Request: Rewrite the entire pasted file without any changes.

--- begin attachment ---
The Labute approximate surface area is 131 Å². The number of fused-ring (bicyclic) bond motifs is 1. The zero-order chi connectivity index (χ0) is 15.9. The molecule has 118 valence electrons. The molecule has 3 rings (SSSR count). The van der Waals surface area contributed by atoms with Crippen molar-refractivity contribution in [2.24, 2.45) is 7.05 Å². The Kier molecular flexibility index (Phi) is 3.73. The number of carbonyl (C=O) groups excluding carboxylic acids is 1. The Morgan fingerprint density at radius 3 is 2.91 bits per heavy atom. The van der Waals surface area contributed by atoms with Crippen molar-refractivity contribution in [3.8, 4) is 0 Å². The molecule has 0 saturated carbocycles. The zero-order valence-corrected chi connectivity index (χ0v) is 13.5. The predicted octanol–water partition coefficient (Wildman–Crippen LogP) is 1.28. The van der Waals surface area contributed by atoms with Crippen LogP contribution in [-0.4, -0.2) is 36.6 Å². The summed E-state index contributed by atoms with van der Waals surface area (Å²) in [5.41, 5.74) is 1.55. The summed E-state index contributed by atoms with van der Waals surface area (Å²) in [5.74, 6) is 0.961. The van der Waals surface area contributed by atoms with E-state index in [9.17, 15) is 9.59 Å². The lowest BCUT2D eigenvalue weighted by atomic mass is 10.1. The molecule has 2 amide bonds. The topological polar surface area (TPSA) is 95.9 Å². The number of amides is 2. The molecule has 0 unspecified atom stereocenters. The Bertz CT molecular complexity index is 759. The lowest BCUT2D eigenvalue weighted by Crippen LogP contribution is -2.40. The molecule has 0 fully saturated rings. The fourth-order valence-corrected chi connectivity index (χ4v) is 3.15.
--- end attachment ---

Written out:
The Labute approximate surface area is 131 Å². The number of fused-ring (bicyclic) bond motifs is 1. The zero-order chi connectivity index (χ0) is 15.9. The molecule has 118 valence electrons. The molecule has 3 rings (SSSR count). The van der Waals surface area contributed by atoms with Crippen molar-refractivity contribution in [2.24, 2.45) is 7.05 Å². The Kier molecular flexibility index (Phi) is 3.73. The number of carbonyl (C=O) groups excluding carboxylic acids is 1. The Morgan fingerprint density at radius 3 is 2.91 bits per heavy atom. The van der Waals surface area contributed by atoms with Crippen molar-refractivity contribution in [3.8, 4) is 0 Å². The molecule has 0 saturated carbocycles. The zero-order valence-corrected chi connectivity index (χ0v) is 13.5. The predicted octanol–water partition coefficient (Wildman–Crippen LogP) is 1.28. The van der Waals surface area contributed by atoms with Crippen LogP contribution in [-0.4, -0.2) is 36.6 Å². The summed E-state index contributed by atoms with van der Waals surface area (Å²) in [5.41, 5.74) is 1.55. The summed E-state index contributed by atoms with van der Waals surface area (Å²) in [5.74, 6) is 0.961. The van der Waals surface area contributed by atoms with E-state index in [9.17, 15) is 9.59 Å². The lowest BCUT2D eigenvalue weighted by atomic mass is 10.1. The molecule has 2 amide bonds. The topological polar surface area (TPSA) is 95.9 Å². The number of amides is 2. The molecule has 0 unspecified atom stereocenters. The Bertz CT molecular complexity index is 759. The lowest BCUT2D eigenvalue weighted by Crippen LogP contribution is -2.40. The molecule has 0 fully saturated rings. The fourth-order valence-corrected chi connectivity index (χ4v) is 3.15.